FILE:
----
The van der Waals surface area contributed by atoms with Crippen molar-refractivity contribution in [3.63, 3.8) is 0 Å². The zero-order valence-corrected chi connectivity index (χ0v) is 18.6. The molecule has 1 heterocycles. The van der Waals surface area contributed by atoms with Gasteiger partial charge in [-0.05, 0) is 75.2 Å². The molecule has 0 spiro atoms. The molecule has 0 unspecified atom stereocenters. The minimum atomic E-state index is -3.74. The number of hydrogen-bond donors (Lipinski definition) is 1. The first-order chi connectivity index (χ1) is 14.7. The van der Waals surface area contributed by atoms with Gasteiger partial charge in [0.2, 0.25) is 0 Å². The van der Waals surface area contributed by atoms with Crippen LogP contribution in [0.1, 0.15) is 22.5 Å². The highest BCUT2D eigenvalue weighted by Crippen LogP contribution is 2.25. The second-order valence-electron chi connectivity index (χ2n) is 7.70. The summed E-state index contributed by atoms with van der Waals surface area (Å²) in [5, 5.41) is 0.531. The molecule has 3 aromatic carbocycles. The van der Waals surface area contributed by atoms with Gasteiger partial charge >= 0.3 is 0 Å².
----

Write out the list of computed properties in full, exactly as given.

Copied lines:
The van der Waals surface area contributed by atoms with Crippen molar-refractivity contribution in [3.63, 3.8) is 0 Å². The zero-order valence-corrected chi connectivity index (χ0v) is 18.6. The molecule has 1 heterocycles. The van der Waals surface area contributed by atoms with Gasteiger partial charge in [-0.05, 0) is 75.2 Å². The molecule has 0 spiro atoms. The molecule has 0 unspecified atom stereocenters. The minimum atomic E-state index is -3.74. The number of hydrogen-bond donors (Lipinski definition) is 1. The first-order chi connectivity index (χ1) is 14.7. The van der Waals surface area contributed by atoms with Gasteiger partial charge in [0.2, 0.25) is 0 Å². The van der Waals surface area contributed by atoms with Crippen LogP contribution in [0.1, 0.15) is 22.5 Å². The highest BCUT2D eigenvalue weighted by Crippen LogP contribution is 2.25. The second-order valence-electron chi connectivity index (χ2n) is 7.70. The summed E-state index contributed by atoms with van der Waals surface area (Å²) in [5, 5.41) is 0.531. The molecule has 3 aromatic carbocycles. The van der Waals surface area contributed by atoms with Gasteiger partial charge >= 0.3 is 0 Å².